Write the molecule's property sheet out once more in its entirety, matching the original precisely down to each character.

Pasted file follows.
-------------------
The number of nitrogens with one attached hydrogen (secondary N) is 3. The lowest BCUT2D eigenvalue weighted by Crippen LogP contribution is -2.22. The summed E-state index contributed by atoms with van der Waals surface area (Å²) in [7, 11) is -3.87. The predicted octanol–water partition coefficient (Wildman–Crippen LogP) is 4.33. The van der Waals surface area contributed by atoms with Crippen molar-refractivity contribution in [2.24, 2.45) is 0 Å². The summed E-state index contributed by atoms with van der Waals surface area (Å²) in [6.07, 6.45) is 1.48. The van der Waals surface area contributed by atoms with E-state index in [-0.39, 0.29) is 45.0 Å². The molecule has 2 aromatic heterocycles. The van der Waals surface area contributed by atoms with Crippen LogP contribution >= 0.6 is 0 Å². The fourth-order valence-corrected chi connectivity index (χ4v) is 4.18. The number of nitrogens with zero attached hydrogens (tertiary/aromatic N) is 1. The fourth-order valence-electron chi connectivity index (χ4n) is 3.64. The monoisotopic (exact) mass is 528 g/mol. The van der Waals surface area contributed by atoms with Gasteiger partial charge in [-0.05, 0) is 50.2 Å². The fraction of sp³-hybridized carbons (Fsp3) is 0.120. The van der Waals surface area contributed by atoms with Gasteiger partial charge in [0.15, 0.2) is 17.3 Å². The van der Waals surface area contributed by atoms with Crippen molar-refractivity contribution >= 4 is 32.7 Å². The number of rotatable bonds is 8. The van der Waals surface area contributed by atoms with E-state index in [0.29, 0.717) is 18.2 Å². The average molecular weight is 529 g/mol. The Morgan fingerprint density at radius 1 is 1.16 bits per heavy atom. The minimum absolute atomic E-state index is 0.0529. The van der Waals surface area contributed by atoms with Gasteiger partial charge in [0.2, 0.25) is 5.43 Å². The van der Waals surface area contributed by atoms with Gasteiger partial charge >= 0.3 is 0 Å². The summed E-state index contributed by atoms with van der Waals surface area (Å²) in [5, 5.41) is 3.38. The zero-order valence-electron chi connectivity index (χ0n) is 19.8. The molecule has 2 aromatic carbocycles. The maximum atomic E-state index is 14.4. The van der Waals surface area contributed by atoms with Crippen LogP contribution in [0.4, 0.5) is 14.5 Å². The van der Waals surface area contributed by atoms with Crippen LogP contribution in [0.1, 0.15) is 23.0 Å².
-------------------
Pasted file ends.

The number of nitrogens with one attached hydrogen (secondary N) is 3. The lowest BCUT2D eigenvalue weighted by Crippen LogP contribution is -2.22. The summed E-state index contributed by atoms with van der Waals surface area (Å²) in [7, 11) is -3.87. The predicted octanol–water partition coefficient (Wildman–Crippen LogP) is 4.33. The van der Waals surface area contributed by atoms with Crippen molar-refractivity contribution in [2.24, 2.45) is 0 Å². The summed E-state index contributed by atoms with van der Waals surface area (Å²) in [6.07, 6.45) is 1.48. The van der Waals surface area contributed by atoms with E-state index in [-0.39, 0.29) is 45.0 Å². The molecule has 2 aromatic heterocycles. The van der Waals surface area contributed by atoms with Crippen LogP contribution >= 0.6 is 0 Å². The fourth-order valence-corrected chi connectivity index (χ4v) is 4.18. The number of nitrogens with zero attached hydrogens (tertiary/aromatic N) is 1. The fourth-order valence-electron chi connectivity index (χ4n) is 3.64. The monoisotopic (exact) mass is 528 g/mol. The van der Waals surface area contributed by atoms with Gasteiger partial charge in [-0.05, 0) is 50.2 Å². The fraction of sp³-hybridized carbons (Fsp3) is 0.120. The van der Waals surface area contributed by atoms with Gasteiger partial charge in [0.15, 0.2) is 17.3 Å². The van der Waals surface area contributed by atoms with Crippen molar-refractivity contribution >= 4 is 32.7 Å². The number of rotatable bonds is 8. The van der Waals surface area contributed by atoms with E-state index in [0.29, 0.717) is 18.2 Å². The average molecular weight is 529 g/mol. The Morgan fingerprint density at radius 1 is 1.16 bits per heavy atom. The minimum absolute atomic E-state index is 0.0529. The van der Waals surface area contributed by atoms with Gasteiger partial charge in [0.2, 0.25) is 5.43 Å². The van der Waals surface area contributed by atoms with Gasteiger partial charge >= 0.3 is 0 Å². The summed E-state index contributed by atoms with van der Waals surface area (Å²) in [5, 5.41) is 3.38. The zero-order valence-electron chi connectivity index (χ0n) is 19.8. The molecule has 2 aromatic carbocycles. The maximum atomic E-state index is 14.4. The van der Waals surface area contributed by atoms with Crippen LogP contribution in [0.4, 0.5) is 14.5 Å². The van der Waals surface area contributed by atoms with Crippen LogP contribution in [0.1, 0.15) is 23.0 Å².